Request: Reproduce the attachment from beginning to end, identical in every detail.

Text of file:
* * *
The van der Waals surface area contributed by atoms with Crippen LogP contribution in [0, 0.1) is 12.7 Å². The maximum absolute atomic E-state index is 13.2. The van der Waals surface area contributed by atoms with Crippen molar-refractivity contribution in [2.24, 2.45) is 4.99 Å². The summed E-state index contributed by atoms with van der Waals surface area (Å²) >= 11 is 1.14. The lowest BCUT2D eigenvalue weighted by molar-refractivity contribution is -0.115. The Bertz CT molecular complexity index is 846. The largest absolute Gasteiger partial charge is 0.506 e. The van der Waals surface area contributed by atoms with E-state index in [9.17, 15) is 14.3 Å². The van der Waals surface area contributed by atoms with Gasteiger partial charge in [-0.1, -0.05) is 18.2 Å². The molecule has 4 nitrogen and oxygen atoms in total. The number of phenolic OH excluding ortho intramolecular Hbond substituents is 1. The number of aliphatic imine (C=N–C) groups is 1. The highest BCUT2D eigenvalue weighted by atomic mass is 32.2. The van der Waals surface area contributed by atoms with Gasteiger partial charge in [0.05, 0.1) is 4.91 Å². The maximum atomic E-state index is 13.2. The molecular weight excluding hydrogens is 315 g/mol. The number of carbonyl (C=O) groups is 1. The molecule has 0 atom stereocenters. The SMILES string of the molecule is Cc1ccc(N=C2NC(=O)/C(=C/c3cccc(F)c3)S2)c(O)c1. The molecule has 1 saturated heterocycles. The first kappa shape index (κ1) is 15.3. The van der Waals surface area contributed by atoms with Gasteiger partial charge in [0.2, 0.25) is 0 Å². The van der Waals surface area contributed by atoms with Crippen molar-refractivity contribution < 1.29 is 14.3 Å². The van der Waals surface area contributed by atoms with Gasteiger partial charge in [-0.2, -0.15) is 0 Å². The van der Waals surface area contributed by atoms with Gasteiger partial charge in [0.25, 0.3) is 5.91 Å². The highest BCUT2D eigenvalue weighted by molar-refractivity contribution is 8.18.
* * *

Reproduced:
The van der Waals surface area contributed by atoms with Crippen LogP contribution in [0, 0.1) is 12.7 Å². The maximum absolute atomic E-state index is 13.2. The van der Waals surface area contributed by atoms with Crippen molar-refractivity contribution in [2.24, 2.45) is 4.99 Å². The summed E-state index contributed by atoms with van der Waals surface area (Å²) >= 11 is 1.14. The lowest BCUT2D eigenvalue weighted by molar-refractivity contribution is -0.115. The Bertz CT molecular complexity index is 846. The largest absolute Gasteiger partial charge is 0.506 e. The van der Waals surface area contributed by atoms with E-state index in [9.17, 15) is 14.3 Å². The van der Waals surface area contributed by atoms with Gasteiger partial charge in [-0.1, -0.05) is 18.2 Å². The molecule has 4 nitrogen and oxygen atoms in total. The number of phenolic OH excluding ortho intramolecular Hbond substituents is 1. The number of aliphatic imine (C=N–C) groups is 1. The highest BCUT2D eigenvalue weighted by atomic mass is 32.2. The van der Waals surface area contributed by atoms with Gasteiger partial charge in [0.05, 0.1) is 4.91 Å². The maximum atomic E-state index is 13.2. The molecular weight excluding hydrogens is 315 g/mol. The number of carbonyl (C=O) groups is 1. The molecule has 0 atom stereocenters. The SMILES string of the molecule is Cc1ccc(N=C2NC(=O)/C(=C/c3cccc(F)c3)S2)c(O)c1. The molecule has 1 saturated heterocycles. The first kappa shape index (κ1) is 15.3. The van der Waals surface area contributed by atoms with Gasteiger partial charge in [0.2, 0.25) is 0 Å². The van der Waals surface area contributed by atoms with Crippen molar-refractivity contribution < 1.29 is 14.3 Å². The van der Waals surface area contributed by atoms with Gasteiger partial charge in [-0.2, -0.15) is 0 Å². The van der Waals surface area contributed by atoms with Gasteiger partial charge in [0.25, 0.3) is 5.91 Å². The highest BCUT2D eigenvalue weighted by molar-refractivity contribution is 8.18.